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Thursday, December 18, 2008

The Medicine Cabinet

The thing about the standard medicine cabinet is this: When you have children, the cabinet isn't nearly big enough to contain all the necessary medical paraphernalia that you need to have on hand for those "just in case" moments. I'm sure I'm not the only mother in the world that has noticed this problem. My solution came about two years ago when I decided that organization was the only way I would ever be able to deal with a household that was inhabited by a new baby, a toddler, a preteen, and a teenager. I absolutely had to be able to find whatever I needed without having to think about it. After all, sleep was not something that I was accustomed to so thinking was hard.

I started by making a list of categories. My list went as follows:

Pain and Fever
Cold and Cough
Tummy and Vitamins
Spoons and Temps

(Yes, I had to go look in the closet to refresh my memory. I could not remember what categories I had settled on way back when. Remember that sleep thing? Yeah - still not happening very often around here.)

After I made my list, I went to the Dollar Tree (love that store) and bought the appropriate number of plastic shoe boxes. I decided that the plastic shoe boxes were perfect because they were large enough to hold whatever I needed, and they stacked neatly on top of each other.

I brought my boxes home and labeled them according to my list. Then I sorted out all my medication. The medication for pain and fever went in one box. The medicine for tummy issues and the vitamins went in one box. All the cold and cough medicine, including allergy medications, went in one box. All the diaper creams and antibiotic ointments went in a box. Then there was the box that held all the measuring spoons and the thermometers - of which I have several. (NOTE: The thermometer that was used for rectal temperatures was kept in the bathroom drawer so that it would never accidentally be used for oral temperatures.) In my Band-Aids box I put the standard selection of Band-Aids, a selection of gauze, bandage tape, and a tube of Neosporin Ointment. Having the Neosporin in the Band-Aids box just made my life a bit easier even though it would normally be categorized as a cream and go in the box marked for that product.

This method has lasted for over two years now and is still working for me. In fact, I have expanded my shoe box organization to include several other areas of the household. My husband thinks I have an unnatural attachment to plastic containers because I keep buying more in order to continue the process of organizing my life.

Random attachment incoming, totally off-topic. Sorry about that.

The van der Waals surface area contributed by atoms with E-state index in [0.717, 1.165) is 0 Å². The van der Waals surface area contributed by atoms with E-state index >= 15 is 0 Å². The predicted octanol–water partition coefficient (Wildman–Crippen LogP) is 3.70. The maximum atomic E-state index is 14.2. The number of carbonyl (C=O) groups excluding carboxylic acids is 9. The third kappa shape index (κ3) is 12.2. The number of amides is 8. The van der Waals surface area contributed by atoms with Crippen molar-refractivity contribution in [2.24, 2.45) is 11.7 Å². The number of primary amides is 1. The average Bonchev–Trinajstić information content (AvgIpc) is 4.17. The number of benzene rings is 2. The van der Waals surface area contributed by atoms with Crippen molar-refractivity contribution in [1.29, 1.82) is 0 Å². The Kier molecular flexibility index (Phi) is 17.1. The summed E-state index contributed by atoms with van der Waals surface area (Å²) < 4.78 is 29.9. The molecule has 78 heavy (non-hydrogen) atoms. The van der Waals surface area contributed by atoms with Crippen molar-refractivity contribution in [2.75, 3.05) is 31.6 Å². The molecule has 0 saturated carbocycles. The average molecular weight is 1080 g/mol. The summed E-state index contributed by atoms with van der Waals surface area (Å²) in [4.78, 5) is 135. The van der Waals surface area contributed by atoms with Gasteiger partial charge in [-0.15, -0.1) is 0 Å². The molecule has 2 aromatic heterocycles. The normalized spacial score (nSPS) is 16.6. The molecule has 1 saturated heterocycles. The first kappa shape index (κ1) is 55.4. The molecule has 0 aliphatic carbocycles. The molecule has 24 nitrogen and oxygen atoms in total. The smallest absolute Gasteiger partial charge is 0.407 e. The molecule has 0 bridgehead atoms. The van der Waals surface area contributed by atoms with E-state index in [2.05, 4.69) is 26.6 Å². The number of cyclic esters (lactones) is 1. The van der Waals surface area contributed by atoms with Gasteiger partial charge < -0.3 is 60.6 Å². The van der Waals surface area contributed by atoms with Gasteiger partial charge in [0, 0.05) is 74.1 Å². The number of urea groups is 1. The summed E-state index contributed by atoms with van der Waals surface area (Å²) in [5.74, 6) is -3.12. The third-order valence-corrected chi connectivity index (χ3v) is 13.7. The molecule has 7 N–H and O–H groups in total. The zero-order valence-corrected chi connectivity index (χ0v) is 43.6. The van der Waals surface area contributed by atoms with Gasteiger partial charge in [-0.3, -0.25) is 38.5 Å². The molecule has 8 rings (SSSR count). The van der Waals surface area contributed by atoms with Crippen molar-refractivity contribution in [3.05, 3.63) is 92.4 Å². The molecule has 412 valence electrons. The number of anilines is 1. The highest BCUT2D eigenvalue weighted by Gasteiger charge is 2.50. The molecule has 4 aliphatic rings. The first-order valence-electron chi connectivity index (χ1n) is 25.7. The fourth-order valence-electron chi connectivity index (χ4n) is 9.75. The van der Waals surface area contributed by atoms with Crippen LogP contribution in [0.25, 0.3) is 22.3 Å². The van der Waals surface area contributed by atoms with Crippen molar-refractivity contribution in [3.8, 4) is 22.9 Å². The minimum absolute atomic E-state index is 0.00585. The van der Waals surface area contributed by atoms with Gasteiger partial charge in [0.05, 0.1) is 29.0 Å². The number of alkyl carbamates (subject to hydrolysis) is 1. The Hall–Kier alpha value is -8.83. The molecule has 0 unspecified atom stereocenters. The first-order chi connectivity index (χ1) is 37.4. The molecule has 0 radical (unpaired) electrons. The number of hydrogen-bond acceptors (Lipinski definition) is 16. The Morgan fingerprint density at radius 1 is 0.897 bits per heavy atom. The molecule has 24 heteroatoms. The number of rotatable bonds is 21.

I digress, though. After I finished the organizing process, I found a shelf that was high enough to prevent little people from ransacking my stocks. I placed all the boxes safely out of a certain mischievous little girl's reach and then explained this new system to all the people in the household that were old enough to medicate themselves. After some training in the ways of returning said medications to their proper place, the system basically maintained itself.

Every six months or so - around the time we change the batteries in the smoke detectors - I sift through the medication to check expiration dates. Anything that's expired gets tossed and the remaining contents of the box get reorganized.

I also check the contents of each box periodically to see what might need replenishing. It's amazing how many Band-Aids and how much cold medicine the people in this house go through.

Of course, my prescription medications are kept seperate (ahem - left on the table by the computer so I'll remember to take them) from all the medication that is intended for family use.

If you think you might start organizing your home in this manner then you should consider one issue before you begin. Once you start, you'll quickly become addicted to the shoe box organization method. You'll find that this method works for all types of organization. (household necessities, scrapbooking supplies, inside the freezer, in the fridge, etc. etc. etc.) So when you start buying your shoe boxes for the medicine organization product, go ahead and buy a few extra - say, about 50 or so - to be sure that all your boxes are of the same style. Buying your boxes at different times makes it difficult to match them up. If they don't match, they won't stack nearly as well...


Syn said...

I need these boxes! I have organized and reorganized the medicine cabinet countless times and yet, still things end up falling out on my head when I open the cabinet. Certain people move things out of place when they're looking for something (and don't put them back). I definitely need to do something like this!